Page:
Here was one of the good things, too, about the story: He saw himself as a benefactor of the Indians. He was doing them a favor—because, of course, they are all starving to death in India. That's a poor country, where they don't have any money. So he wasn't just making a buck or saving money; he was doing them a favor, helping the "Indian boys," as he called them.
So he devised this whole deal where he would have an Indian recruiting firm find the workers and run them through some tests, and they would be the nominal employer. He came up with this really complicated deal where he would send their wages to India. He would wire the wages to this company, called Al-Samit, which also did some work for Halliburton in Guantanamo. This company would wire the money back to Tulsa as their wages, and then it would get paid to the workers. It was this sort of hocus-pocus that you can do now with the internet.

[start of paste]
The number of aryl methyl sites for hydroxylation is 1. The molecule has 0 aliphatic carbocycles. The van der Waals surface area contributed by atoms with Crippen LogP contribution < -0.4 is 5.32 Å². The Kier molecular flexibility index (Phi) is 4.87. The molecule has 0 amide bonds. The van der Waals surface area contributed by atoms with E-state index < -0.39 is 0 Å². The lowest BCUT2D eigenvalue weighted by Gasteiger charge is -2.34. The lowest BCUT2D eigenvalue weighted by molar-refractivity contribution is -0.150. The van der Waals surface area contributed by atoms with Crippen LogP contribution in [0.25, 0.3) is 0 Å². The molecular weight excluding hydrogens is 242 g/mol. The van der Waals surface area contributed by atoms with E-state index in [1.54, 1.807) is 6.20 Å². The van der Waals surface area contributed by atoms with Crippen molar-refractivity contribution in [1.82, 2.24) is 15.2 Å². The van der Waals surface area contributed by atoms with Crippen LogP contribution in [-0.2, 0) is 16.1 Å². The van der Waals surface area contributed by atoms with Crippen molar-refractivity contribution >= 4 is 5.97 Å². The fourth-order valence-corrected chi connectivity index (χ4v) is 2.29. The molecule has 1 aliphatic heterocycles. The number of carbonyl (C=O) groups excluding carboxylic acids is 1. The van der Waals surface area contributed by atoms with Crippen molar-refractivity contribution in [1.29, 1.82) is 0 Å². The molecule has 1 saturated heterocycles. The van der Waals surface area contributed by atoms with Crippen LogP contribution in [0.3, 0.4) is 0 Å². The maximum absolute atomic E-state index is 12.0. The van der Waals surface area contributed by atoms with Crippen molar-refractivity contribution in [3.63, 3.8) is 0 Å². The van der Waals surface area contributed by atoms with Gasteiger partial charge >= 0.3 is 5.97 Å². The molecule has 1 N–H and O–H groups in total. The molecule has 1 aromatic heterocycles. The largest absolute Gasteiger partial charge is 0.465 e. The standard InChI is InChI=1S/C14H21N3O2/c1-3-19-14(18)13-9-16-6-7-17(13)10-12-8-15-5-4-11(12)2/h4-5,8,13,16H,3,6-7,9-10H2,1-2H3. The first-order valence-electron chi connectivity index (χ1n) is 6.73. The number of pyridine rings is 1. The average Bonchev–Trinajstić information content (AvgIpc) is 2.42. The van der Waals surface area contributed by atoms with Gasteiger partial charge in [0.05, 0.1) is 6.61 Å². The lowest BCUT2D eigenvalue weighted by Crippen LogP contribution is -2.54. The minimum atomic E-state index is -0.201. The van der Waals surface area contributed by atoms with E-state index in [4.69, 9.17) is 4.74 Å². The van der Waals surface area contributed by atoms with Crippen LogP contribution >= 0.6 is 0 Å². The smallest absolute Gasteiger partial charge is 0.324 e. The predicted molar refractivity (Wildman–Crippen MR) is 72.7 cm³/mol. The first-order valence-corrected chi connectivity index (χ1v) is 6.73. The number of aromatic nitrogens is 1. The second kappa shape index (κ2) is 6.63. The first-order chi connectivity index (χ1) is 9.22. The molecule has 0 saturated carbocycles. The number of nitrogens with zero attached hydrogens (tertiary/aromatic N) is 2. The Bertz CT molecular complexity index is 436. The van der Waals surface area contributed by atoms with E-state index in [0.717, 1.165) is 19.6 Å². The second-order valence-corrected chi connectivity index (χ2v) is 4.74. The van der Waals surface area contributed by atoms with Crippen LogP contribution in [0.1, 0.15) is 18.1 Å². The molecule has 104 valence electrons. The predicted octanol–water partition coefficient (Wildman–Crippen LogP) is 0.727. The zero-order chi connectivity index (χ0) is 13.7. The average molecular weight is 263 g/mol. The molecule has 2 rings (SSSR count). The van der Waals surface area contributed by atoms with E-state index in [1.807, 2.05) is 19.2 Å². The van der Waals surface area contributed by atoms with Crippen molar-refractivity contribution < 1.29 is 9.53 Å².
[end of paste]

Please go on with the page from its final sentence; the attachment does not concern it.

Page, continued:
He also decided that, instead of paying them minimum wage and instead of going through all this labor nonsense, like Social Security and health benefits and all that stuff, if this foreign employer was the employer, they could skip all that. After all, these workers were just going to be training, not really working. So it was sort of a different deal than just working.
At the same time, he thought, "Well, why should I have these guys all look for their own apartments? I'll just house them on the company premises, and that way they won't have to do all the work of finding apartments and wasting their money on rent and all that stuff."